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The Rise of the Creative Class.
May 14, 2002 12:06 PM   Subscribe

The Rise of the Creative Class. The author argues that cities which meet the diverse needs of young people -- through vibrant nightlife, outdoors activities, and gay neighborhoods -- are also the ones best situated in the current economy. He has his own website, where you can look up your own city. Pretty interesting stuff.
posted by MikeB (18 comments total)

 
One of the more interesting links I've seen here. I especially liked how Chicago was exemplified as the large city that's done the best job of integrating service and creative classes. I could never articulate this, but I realize now that's what I love about Chicago -- the city embraces itself as a whole, not as a collection of types. I'm not crazy about his use of gays as a proxy for "creativity"; you could just as well count record stores, art galleries or other indices that are attracted by the creative class, as opposed to comprising it. Seems they are more an effect than a cause, but then it's a chicken-and-egg argument, except with gay chickens and eggs that work at record stores, behind the counter silently judging you on your musical taste.
posted by luser at 1:00 PM on May 14, 2002


Funny how all the creativity, vibrant nightlife, outdoor activities, and gay neighborhoods stop at the 49th parallel.
posted by timeistight at 1:10 PM on May 14, 2002


This is just one more in a long line of pop-economics articles that trots out a vague, all-encompassing classification and then tries to justify it with a mix of sociology-lite and trite personal anecdotes (see, for example, "Quarterlife Crisis," "Bobos in Paradise" and "Millenials Rising"). This guy, in any case, is way behind the curve, and overly analytical to boot. Young people move to interesting, cutting-edge communities? Creative industries are a big part of the new economy? You don't say. Plus there are lots of unexplained results in his survey. Binghamton, NY and Huntsville are not "cool" cities, and their populations are not booming; and yet they rank high on his index. And big cities - over 1 million - are at a disadvantage, because while there may be more per capita "creative" types in Manhattan, spread over NY proper of course the number will be lower than, say, Madison, which is almost all university students. Ultimately, this is the sort of catch-all briarpatch of a thesis that invites a thousand rebuttals, yet remains in play only because its core argument can be churned in a thousand different ways.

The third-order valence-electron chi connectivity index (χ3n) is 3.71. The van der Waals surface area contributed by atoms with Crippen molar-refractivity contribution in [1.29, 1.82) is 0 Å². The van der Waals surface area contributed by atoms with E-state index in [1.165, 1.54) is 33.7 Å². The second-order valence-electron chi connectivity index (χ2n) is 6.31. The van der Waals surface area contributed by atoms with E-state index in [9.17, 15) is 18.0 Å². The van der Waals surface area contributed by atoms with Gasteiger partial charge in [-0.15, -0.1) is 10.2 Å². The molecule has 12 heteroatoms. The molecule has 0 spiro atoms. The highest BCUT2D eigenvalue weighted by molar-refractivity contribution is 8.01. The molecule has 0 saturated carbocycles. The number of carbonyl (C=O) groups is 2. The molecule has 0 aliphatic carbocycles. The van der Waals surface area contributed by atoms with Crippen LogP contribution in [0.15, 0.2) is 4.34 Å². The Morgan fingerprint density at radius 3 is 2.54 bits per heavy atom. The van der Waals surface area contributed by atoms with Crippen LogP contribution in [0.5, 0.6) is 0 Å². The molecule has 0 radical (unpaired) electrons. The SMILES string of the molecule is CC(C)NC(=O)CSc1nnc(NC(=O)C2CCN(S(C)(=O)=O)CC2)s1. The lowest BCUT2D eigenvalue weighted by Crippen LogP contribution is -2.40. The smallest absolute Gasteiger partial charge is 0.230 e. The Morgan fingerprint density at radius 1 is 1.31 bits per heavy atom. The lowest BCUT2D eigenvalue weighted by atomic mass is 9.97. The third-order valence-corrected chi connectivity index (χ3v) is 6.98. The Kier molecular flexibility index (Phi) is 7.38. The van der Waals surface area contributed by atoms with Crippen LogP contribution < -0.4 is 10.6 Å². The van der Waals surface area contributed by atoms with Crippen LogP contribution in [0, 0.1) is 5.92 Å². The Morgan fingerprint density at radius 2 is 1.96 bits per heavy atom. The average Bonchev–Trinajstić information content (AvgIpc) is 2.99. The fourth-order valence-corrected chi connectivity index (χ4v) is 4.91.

posted by risenc at 1:16 PM on May 14, 2002


timeistight: okay, okay, i'm sure you meant what you said in a sarcastic way (seeing as it's impossible to look up any canadian locations on his site), but i just have to check. canadians are awfully creative, you know.
posted by meowmix at 1:29 PM on May 14, 2002


I agree with risenc-- this seems like a good way to sell books to lap-top owners who want to hear about how important they are in society.
posted by cell divide at 1:30 PM on May 14, 2002


I don't know, I think this guy may be on to something. Certainly, ranking vibrant Madison as one of the top small cities, but not even giving a mention to yuppified but superficially similar Ann Arbor (where I live now) shows his methods give some insight into the elusive quality of 'creativity'.
posted by transona5 at 2:01 PM on May 14, 2002


And big cities - over 1 million - are at a disadvantage, because while there may be more per capita "creative" types in Manhattan, spread over NY proper of course the number will be lower than, say, Madison, which is almost all university students.

Right. It's a common mistake to use "cities" as a geopolitical divider, and in all such comparisons, New York City loses out. It would be far more accurate to use zip codes for this and other such comparisons.
posted by Mo Nickels at 2:27 PM on May 14, 2002


Nonsense, dreck, simplistic, reductive--what is this with using the number of "gay couples" as an index of diversity? (Why not race, or sales of software, just to name another couple of vague statistics that can be used to "demonstrate" a fatuous arguement?) And exactly how does he measure "creativity"? What exactly does he think "creativity" is?
Splutter, splutter, deep breath, calm blue ocean, calm blue ocean, calm blue ocean....
posted by jokeefe at 3:37 PM on May 14, 2002


Where beauty goes, money follows.
Case in point: Berlin, Germany.